Undecided on your work culture

One of the biggest hiring mistakes is to not define a workplace culture, which could give rise to a toxic work setting in the long term. Are you looking for an open, flexible and contemporary culture? Or would you like something more corporate, which is essential in high-risk manufacturing industries? Evaluate your choice of candidates and make your decisions carefully, so that you can choose a hire that complements your work culture.

Hiding details at the job interview

Some employers think that hiding facts, such as the hardships they have faced, makes the company look like an easygoing place of work. In reality, it can damage your business ethics and morality in the long run. Candidates can see through such a false positioning – too flexible policies, overdone office spaces and overindulgent employees. However, new employees must understand the pain that comes with building a startup business from scratch.

One of the most common hiring mistakes that hiring managers make is to not set crucial expectations at the interview procedures. For example, if the interviewee sees couches around the office room, the hiring manager should explain that these couches are not just decor; they are for the employees to take a bit of a rest during all-nighters. This explanation sets the right expectation of workload in the mind of the candidate.

Making poor decisions

Startups come with learning and more learning and accepting their mistakes. Hiring procedures such as recruitment, application screening and interview conduction could be a whole new experience for a beginner businessman. Startups often hire unqualified candidates who come with brilliant CVs and impressive descriptions but do not work as well. But employers do not accept their mistakes and continue to let them work – a common hiring blunder.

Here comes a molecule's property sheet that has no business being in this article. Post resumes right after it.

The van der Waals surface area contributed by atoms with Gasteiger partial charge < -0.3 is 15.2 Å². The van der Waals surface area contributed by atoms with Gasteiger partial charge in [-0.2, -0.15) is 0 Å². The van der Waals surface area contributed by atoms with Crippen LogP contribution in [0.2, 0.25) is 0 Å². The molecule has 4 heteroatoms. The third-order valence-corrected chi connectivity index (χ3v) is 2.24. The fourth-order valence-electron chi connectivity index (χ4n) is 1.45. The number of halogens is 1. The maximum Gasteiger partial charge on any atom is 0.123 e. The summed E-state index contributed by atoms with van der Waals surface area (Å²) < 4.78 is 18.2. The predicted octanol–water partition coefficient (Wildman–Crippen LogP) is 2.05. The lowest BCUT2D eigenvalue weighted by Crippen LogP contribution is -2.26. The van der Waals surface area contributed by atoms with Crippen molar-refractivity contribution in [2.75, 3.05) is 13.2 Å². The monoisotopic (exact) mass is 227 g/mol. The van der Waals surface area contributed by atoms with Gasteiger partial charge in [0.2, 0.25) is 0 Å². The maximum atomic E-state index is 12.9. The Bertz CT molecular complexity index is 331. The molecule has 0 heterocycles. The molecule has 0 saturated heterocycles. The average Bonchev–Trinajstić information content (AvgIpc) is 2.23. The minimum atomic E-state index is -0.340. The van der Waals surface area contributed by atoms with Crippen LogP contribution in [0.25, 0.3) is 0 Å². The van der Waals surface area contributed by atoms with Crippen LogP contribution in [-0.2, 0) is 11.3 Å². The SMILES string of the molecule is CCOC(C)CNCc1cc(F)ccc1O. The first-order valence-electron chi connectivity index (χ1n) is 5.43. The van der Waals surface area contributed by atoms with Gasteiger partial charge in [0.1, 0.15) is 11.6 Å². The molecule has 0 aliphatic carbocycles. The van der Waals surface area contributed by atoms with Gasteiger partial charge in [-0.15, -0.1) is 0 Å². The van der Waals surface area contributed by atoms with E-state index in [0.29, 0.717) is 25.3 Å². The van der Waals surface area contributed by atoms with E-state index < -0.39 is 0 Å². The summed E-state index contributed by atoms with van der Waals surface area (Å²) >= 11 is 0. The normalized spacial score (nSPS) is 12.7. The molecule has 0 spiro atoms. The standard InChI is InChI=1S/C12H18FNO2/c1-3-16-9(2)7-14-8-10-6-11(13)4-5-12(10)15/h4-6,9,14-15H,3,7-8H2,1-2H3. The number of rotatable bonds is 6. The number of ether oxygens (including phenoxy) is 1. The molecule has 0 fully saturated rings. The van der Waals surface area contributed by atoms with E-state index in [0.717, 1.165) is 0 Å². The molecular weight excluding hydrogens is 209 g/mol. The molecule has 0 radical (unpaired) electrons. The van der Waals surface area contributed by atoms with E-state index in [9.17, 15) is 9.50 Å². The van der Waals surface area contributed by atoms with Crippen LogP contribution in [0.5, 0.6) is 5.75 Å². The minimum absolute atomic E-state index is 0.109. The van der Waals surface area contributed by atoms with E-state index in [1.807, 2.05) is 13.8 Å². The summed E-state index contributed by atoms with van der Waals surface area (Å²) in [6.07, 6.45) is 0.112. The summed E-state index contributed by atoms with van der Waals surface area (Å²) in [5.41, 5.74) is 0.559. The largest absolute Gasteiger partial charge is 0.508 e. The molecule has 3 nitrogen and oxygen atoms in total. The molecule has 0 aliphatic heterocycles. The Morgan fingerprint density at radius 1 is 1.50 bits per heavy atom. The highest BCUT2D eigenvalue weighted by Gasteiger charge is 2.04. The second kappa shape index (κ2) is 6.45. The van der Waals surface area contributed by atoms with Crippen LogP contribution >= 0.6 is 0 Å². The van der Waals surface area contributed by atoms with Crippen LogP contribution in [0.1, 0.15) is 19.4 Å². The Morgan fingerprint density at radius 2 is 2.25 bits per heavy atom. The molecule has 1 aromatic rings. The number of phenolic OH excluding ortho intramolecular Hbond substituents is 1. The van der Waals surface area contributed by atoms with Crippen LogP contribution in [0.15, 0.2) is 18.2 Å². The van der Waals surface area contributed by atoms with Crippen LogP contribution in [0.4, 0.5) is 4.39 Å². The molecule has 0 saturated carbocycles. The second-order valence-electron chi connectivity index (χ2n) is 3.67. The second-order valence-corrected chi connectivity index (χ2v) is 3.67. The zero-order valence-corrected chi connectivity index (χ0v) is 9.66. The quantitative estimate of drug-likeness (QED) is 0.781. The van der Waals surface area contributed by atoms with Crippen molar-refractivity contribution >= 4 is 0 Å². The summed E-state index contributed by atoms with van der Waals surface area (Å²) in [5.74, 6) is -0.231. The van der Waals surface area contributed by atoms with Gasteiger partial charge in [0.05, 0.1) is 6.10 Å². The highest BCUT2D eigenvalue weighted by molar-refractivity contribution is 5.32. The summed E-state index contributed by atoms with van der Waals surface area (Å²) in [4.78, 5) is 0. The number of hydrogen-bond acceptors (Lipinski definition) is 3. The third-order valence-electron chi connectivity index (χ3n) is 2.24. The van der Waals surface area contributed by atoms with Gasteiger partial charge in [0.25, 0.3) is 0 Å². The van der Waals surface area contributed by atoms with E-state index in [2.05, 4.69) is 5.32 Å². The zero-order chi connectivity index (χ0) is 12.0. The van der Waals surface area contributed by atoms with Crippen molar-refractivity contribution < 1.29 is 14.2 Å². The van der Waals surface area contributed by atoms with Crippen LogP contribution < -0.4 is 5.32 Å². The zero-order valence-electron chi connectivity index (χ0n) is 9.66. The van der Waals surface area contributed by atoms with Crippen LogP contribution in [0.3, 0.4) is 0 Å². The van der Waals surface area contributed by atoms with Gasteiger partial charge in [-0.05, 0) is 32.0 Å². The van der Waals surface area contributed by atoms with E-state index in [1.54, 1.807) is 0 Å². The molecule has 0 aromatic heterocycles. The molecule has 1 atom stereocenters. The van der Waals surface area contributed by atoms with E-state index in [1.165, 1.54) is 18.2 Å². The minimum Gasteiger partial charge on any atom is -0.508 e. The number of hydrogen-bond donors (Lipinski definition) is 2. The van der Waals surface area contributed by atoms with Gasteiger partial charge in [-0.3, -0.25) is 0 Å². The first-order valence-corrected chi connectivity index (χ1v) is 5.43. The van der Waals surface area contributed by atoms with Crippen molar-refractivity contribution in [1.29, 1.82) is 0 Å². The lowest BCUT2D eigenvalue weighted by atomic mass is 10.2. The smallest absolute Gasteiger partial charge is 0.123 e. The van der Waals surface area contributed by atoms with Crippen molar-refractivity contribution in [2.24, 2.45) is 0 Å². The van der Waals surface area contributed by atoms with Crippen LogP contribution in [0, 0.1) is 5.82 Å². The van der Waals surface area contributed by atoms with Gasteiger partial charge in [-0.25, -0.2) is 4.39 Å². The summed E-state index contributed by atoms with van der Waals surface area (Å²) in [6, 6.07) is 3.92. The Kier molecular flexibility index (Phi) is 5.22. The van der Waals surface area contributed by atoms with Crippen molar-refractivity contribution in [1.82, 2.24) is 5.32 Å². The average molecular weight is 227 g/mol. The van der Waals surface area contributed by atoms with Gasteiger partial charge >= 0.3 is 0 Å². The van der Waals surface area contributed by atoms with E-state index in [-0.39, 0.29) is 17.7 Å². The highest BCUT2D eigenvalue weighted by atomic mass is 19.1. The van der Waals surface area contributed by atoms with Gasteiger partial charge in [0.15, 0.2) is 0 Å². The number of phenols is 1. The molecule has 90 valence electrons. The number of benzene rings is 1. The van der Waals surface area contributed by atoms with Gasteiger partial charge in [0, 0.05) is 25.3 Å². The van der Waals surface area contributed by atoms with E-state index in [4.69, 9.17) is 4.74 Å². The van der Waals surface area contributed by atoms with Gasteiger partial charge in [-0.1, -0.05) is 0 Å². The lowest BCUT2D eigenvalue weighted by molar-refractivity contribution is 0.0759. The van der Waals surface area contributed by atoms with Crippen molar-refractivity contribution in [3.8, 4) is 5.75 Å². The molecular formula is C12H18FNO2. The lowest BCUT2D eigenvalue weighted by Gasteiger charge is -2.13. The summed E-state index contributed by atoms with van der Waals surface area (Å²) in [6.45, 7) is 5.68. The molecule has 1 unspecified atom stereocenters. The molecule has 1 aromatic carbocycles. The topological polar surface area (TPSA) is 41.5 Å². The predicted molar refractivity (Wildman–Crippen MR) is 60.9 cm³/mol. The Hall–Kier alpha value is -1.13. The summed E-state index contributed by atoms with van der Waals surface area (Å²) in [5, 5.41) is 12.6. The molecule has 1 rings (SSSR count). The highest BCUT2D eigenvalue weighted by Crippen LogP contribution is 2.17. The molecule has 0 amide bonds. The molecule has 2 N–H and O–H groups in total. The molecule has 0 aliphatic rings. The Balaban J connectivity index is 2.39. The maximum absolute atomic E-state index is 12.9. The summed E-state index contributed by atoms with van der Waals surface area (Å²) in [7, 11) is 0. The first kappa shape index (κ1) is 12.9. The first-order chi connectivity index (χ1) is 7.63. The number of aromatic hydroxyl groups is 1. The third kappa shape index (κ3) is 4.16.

Research on recruitment and interviewing practices, and learn to distinguish between a silver-tongued talker and an honest person. Consult a recruitment firm to enhance your hiring skills.

Paying low salaries

Though many startup salaries work on a budget, there is no reason to bootstrap your employees. Find a balance between good talent and money, so that there is an effort on both sides. A common hiring mistake, low salaries can affect the talent and culture, which can ruin your brand and employer status as well.

Ignoring danger signs

You are taking an interview, but you don’t get good vibes from them. However, they seem to have an impressive CV and decades of experience. What is your reaction? If your candidate doesn’t seem a good fit at the beginning, there are low chances that they will remain a long-term member.

What is the takeaway here? Trust your judgment. But also make sure it’s not personal bias against the candidate. Weigh the pros and cons, articulate your instincts and make a rational decision before offering the position.

Startups learn as they try and test their capabilities, but one should avoid making hiring mistakes as far as possible. Employ innovative, hardworking and persistent team members, teach them many skills apart from their specialisations, and they go on to become better professionals only taking your brand ahead. Once you have hired the best, nothing can stop you from achieving your best.

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  1. comment-author
    Aaron Vick

    Your blog post is incredible. it such a wonderful post of startup leadership, thank you for sharing experience and ideas. Very useful, thanks for sharing.